Item description for When Someone Very Special Dies: Children Can Learn to Cope with Grief by Marge Eaton Heegaard & Marge Heegard...
Overview A practical format for allowing children to understand the concept of death and develop coping skills for life, this book is designed for young readers to illustrate.
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Studio: Woodland Press
Est. Packaging Dimensions: Length: 8.72" Width: 10.72" Height: 0.13" Weight: 0.35 lbs.
Release Date Jul 23, 1996
Publisher Woodland Press
ISBN 0962050202 ISBN13 9780962050206
Availability 247 units. Availability accurate as of Oct 24, 2016 10:12.
Usually ships within one to two business days from La Vergne, TN.
Orders shipping to an address other than a confirmed Credit Card / Paypal Billing address may incur and additional processing delay.
More About Marge Eaton Heegaard & Marge Heegard
Heegaard is a licensed independent clinical social worker and a registered art therapist.
Marge Eaton Heegaard has published or released items in the following series...
Reviews - What do customers think about When Someone Very Special Dies: Children Can Learn to Cope with Grief?
OUTSTANDING BOOK...DESERVES EVEN MORE STARS... Dec 29, 2006
This book's simplicity is inviting, comfortable and un-intimidating for a young child (our daughter is 6-years-old; her grandma died very suddenly...). The book involves children in drawing and coloring as a part of learning, and becoming COMFORTABLE, with the concept of the natural stages of life - birth to death. Since drawing and coloring are a natural part of a young child's activities, they feel right at home with this book. This is not just a coloring book. The exercises are quite specific, and so simple, but make SO MUCH SENSE!! I also love the fact that there is VERY little reading for the parent to do, because emotionally, I'm not up to it right now. So this approach is simpler and less heart-wrenching for all of us. NOTE: Even if you think your child is dealing just fine with the loss of a loved one, I highly suggest you get this book anyway. Our daughter didn't start exhibiting signs of stress, anxiety and fear until 4 months after her grandmother died. The concepts in this book are HEALTHY and HELPFUL, no matter how your child is dealing with their loss. This may even be a great book for a child who hasn't lost anyone yet, because it is an inevitable part of life.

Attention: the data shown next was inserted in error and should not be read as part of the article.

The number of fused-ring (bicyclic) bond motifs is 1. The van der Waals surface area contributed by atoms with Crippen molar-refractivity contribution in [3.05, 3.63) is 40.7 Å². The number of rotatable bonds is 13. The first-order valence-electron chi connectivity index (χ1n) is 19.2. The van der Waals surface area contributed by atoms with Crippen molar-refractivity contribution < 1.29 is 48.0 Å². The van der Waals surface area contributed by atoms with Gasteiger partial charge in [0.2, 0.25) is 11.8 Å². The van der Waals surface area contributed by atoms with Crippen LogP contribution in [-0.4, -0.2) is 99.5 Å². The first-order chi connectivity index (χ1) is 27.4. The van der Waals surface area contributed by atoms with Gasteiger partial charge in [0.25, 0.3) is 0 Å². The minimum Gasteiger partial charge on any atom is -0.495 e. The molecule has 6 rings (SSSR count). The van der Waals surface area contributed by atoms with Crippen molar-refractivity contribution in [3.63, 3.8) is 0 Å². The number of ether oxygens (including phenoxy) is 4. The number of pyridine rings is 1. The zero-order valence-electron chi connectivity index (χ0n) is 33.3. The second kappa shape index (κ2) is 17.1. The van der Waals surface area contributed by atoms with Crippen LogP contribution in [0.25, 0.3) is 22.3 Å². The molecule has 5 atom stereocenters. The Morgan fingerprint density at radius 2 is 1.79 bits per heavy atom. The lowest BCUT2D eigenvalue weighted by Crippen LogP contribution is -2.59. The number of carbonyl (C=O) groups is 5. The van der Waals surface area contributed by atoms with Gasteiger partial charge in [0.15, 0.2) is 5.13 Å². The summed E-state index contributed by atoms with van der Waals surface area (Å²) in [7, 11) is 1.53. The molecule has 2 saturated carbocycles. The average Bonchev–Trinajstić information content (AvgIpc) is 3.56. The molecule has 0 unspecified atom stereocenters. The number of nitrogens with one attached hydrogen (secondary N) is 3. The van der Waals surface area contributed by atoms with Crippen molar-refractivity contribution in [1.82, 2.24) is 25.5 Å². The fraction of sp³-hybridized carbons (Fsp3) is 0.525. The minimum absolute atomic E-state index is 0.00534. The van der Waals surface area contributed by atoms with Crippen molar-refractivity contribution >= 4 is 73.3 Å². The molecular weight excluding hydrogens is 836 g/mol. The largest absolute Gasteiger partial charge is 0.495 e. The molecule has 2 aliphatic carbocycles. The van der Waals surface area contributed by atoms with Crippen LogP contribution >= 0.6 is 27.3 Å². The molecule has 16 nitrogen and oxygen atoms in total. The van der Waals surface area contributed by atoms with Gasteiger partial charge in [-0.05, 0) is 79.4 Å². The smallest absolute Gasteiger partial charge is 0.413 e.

One Of the very best books available on such a delicate topic Jun 28, 2006